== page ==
MPH: The technical battles raging on behind-the-scenes in Formula 1
Amid the flurry of nine grands prix in 11 weekends, there have been a few developments in the regulations and as we catch a rare pause for breath before next…
It was great to see the first United States Grand Prix at the Circuit of the Americas in Austin get off to a resounding start.
Everyone seems to have enjoyed the race from the track itself to access in and out of the place and the ambience of the city of Austin. The grandstands were full to capacity on race day – some 117,000 seats – and the race was as good as any modern F1 race comes.
Everyone hopes the first year’s success will continue and the race in Texas establishes itself as an essential weekend on F1’s World Championship calendar. The track plans to run a full schedule of other races, including MotoGP and Grand-Am, and it’s possible that IndyCar could race in Austin in the years ahead, either in addition to or as an alternative to the Texas Motor Speedway. Either way, Formula 1’s arrival at the Circuit of the Americas is a good thing for both F1 and motor racing in general in America, which has been caught in the doldrums in recent years.
While the Circuit of the Americas provides a good springboard for F1’s revival in the United States, plenty of work remains to be done for F1 to attain any serious market presence in the USA. There was precious little coverage of Austin in the major American newspapers and the domestic television show on SpeedTV drew around 500,000 viewers for a 0.42 rating. It was the highest rated F1 race in America in more than a year, but Austin’s TV rating was miniscule compared to NASCAR’s 2.7 rating for its Sprint Cup season finale on the same day at the Homestead-Miami Speedway.
Mind you, that was down 27 per cent from last year’s rating, a continuing trend that NASCAR hopes to reverse next year. But that’s another story…
How can F1 begin to attract a bigger TV audience in America and more coverage in the major newspapers like the New York Times, Wall Street Journal and USA Today? Well, it will help if the Weehawken race in New Jersey happens as hoped in 2014 and Long Beach is reborn as an F1 race in 2015 as Zak Brown and others suggest may happen.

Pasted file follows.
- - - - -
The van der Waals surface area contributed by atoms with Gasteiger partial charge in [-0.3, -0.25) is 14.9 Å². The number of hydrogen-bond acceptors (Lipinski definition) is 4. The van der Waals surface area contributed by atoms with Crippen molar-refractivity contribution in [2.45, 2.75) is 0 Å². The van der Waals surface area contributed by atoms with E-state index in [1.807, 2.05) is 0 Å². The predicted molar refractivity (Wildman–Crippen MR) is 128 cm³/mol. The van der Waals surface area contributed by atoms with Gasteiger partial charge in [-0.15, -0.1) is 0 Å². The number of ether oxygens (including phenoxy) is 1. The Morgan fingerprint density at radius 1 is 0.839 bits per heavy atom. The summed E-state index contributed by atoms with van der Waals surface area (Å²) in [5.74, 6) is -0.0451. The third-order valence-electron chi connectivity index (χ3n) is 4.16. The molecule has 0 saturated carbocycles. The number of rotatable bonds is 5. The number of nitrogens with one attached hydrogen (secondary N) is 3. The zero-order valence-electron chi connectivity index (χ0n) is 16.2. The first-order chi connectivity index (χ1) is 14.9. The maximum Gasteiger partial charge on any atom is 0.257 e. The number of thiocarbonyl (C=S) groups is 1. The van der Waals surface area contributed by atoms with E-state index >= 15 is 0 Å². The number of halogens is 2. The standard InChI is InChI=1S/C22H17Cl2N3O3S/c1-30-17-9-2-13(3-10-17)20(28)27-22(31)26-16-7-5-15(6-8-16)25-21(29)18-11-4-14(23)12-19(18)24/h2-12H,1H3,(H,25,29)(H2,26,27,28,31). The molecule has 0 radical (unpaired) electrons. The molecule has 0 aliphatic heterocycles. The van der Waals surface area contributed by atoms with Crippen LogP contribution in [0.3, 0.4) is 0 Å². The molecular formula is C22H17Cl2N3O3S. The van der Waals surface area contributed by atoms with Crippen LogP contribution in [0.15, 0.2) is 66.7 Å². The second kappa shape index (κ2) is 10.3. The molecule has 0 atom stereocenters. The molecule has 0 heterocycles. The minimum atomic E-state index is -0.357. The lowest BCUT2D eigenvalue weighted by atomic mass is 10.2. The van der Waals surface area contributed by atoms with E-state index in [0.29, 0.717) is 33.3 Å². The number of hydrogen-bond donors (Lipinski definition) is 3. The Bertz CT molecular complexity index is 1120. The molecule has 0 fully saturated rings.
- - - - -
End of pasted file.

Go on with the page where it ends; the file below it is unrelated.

It’s not yet clear how the tremendous damage from Hurricane Sandy along the New Jersey shore will affect the race in Weehawken. Nor is Long Beach’s future clear. The current contract with the city to run the race expires in 2015 and Zak Brown said in the September issue of Motor Sport that he believed F1 should buy the contract and bring F1 back to the California streets for the first time since 1983. IndyCar is sure to fight to retain Long Beach but would likely be outbid by Ecclestone, Brown and Pook…
If F1 found itself in the position of enjoying three Grands Prix – one each on east and west coasts and one in Texas – it would have a much more powerful position than it’s ever had in America. So it will be interesting to watch the futures of Austin, Weehawken and Long Beach.
The other key element in building wider interest in F1 in America is having a competitive American driver or two in the field. Many decades have passed since we’ve seen such a thing and I believe the only way to make it happen is for the promoters at the Circuit of the Americas (and Weehawken and Long Beach if they happen) to find the sponsorship to fund a young American driver to Europe programme.
A guy like Zak Brown surely is capable of selling sponsorship to support a way forward for talented young American open-wheel drivers to race in GP3, F3 and GP2. It would be great to see Brown and the people in Austin make it happen and just might pay for itself many times over in the long run.
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As Ferrari marks its 1000th Formula 1 Grand Prix, we celebrate its illustrious history with new articles, features, interviews and analysis that tell the story of the brand. The Ferrari…
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